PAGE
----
In some cases, the decision is made for you when you are directed by local authorities to evacuate. In essence, you are being told that your home or your personal safety is at risk and you’re facing one of those worst-case scenarios where you’re better off leaving. Hopefully, it won’t be for an extended period of time, but you never know. In most cases, unless your home is considered destroyed, full of debris, or beyond repair, it won’t prove to be the long-term solution.
If you have to evacuate with the kids, some of the stay-at-home issues change. That might include leaving your stored food supply, water storage, some survival supplies, and other things that would be available to you at home. You should be able to take some needed items like blankets, firearms, radios, means of communication like cell phones, extra clothing, and more.
If you are directed to leave home you need to either go to a designated location or another family or friend’s home so you have essential services available to you. You want to count you and your family as survivors after it’s all said and done. Sure, you’d like to stay home and enjoy that fireplace or wood stove, home-cooked meals, and your own bed. But if it’s deemed a true survival situation, hit the road and make the most of it.
Be sure to take some things to occupy your free time when you get situated, like board games, some books to read, or coloring books for the little ones.
Before A Disaster Some People May Think:
1. Why do I keep hearing the phrases “get prepared, be prepared, and are you prepared?”
2. Sometimes people may think nothing will happen to me.
3. The government will have to step in and help us.
4. God, or whoever you pray to, will take care of you.
5. I can’t afford to buy extra water or food.
6. I can’t afford preparedness items.
7. I don’t have time to learn skills.
8. My neighbor is prepared, I’ll just go over there.
9. My house is too small to store anything extra.
My Favorite Bartering Items For After Disasters:
1. Safety Protection Supplies
3. Cigars (do not store cigarettes-they go bad)
4. After a disaster coffee drinkers will barter for instant coffee (Starbucks might not be open).
5. The food you grow in your garden (get heirloom seeds you can keep planting year after year if you save the seeds).
6. Basic staples you have stored like flour, sugar, honey, oil, baking powder, baking soda, and spices.
7. Skills like bread making, learning to make biscuits and crackers.
8. Skills-handyman stuff.
9. Skills-quilting and sewing will help us mend clothes or even make clothes we may need.
10. First aid supplies.
11. Chickens and eggs (as long as you have the food to feed them).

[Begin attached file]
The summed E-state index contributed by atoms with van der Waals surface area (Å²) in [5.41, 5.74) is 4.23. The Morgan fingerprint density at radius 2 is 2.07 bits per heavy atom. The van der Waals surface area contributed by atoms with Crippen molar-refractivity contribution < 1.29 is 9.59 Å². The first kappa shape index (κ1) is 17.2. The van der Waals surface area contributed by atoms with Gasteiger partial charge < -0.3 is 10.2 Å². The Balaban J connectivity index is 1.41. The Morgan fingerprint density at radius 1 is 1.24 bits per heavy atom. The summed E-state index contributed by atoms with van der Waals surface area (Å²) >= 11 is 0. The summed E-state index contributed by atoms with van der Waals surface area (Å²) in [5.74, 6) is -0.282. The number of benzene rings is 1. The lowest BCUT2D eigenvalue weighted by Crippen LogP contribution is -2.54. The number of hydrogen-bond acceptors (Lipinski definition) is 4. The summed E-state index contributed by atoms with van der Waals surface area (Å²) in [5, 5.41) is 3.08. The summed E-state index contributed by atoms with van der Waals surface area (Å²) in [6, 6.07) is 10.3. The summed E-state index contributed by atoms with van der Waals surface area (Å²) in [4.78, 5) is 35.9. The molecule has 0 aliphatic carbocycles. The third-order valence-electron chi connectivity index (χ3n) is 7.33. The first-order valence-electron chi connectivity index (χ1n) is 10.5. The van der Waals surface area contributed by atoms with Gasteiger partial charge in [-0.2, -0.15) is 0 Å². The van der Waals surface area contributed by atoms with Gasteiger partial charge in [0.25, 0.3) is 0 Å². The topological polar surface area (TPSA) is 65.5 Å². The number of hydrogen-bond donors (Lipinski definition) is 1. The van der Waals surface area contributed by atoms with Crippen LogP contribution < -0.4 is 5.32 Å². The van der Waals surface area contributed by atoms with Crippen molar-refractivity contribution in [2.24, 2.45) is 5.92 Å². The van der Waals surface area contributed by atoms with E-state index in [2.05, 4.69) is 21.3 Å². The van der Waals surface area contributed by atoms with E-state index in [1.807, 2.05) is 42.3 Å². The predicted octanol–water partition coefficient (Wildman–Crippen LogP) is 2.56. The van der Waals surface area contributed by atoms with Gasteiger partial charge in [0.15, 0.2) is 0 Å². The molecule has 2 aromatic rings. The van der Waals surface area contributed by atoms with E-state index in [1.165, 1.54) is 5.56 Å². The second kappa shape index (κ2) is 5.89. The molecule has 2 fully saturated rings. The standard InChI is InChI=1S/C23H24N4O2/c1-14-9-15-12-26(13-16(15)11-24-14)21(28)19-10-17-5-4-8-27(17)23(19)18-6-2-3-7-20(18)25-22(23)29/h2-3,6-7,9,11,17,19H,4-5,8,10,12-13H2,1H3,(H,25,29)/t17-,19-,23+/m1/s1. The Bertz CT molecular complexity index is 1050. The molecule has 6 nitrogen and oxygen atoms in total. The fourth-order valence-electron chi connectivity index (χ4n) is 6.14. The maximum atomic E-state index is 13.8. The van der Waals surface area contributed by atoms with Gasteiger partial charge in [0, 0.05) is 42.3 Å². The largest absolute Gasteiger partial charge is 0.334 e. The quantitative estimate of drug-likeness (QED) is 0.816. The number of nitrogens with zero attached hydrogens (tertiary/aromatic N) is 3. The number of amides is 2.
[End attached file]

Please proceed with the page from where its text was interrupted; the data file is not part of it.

12. Meat (grass-fed animals will be a premium).
13. The skill of hunting for animals to eat (learn how to preserve them).
14. Trading your canned food items (you need to know how to can and preserve your garden products).
15. Water and food (be sure and have a way to purify your water). Turn off the water to your water heater before the water becomes contaminated if you hear about an anticipated water problem.
16. Fuel for car and cooking.
17. Learn to make your own kitchen soap and laundry detergent.
18. Lemonade mix, hot chocolate mix, or good old sugary Tang, if they still sell it (these will make water taste better).
19. Cooking oil, of any kind, will be sought after.
20. Cooking devices for outside cooking with fuel, like a camp stove using propane or butane.
21. Flashlights, lanterns, and extra batteries.
22. Buckets or all types of uses.
23. Matches and Lighters.
24. Magnifying Glass or
26. Katadyne Filter
27. 50 Foot Paracord
28. Buck Pathfinder
I’m not saying run out and buy everything on this list. We’ll all need the skills to help each other. We must all be able to bring something to the table in order to help one another. We are responsible for ourselves, no one else is going to take care of us.
If and when our economy crashes, you may not have that Social Security check, retirement check, paycheck, or pension check in the mail or deposited. Who knows what banks or businesses could be affected by the disaster?
People keep telling us to pay off our houses, pay cash for cars, stay out of debt, and be prepared for the unexpected. Have cash, precious metals, and things to barter as your finances allow. It’s human nature to think that disasters only happen to other people living elsewhere.
If that is the approach you’ve taken up to this point in your life when it comes to self-sufficiency, think again. Disasters can come our way in many forms, like getting sick and unable to work, losing your job due to layoffs, or company closures. Accidents happen, whether in your car or at home doing projects.
You may have the best plans to make your home safe and secure, but your neighbor may have a fire disaster just waiting to happen by storing dangerous fuels in the garage or on the side of their house. If their home goes up in smoke yours may be next based on wind and ashes.
I read an article this week about a drunk driver who drove through the front of a home, nearly killing the occupants. They were lucky the car didn’t burst into flames. You may think that disasters only come in the form of floods, tornados, hurricanes, earthquakes, and other causes we call Mother Nature. Disasters and emergencies come in many forms and at any time, so try to be self-reliant and be as prepared as possible.
Sure, we need to think of these items and issues so we can be prepared, but more often than not it’s the surprise events outlined above that bring the most heartache and challenges to families. Do your homework and be as prepared as your time and finances can allow. You’ll be glad you did, and so will those living with and nearby. May God bless you and your family to have the means to be prepared for the unexpected one step at a time. May God Bless this world, Linda
Copyright Images: Flooded Roadway AdobeStock_112079131 By EugeneF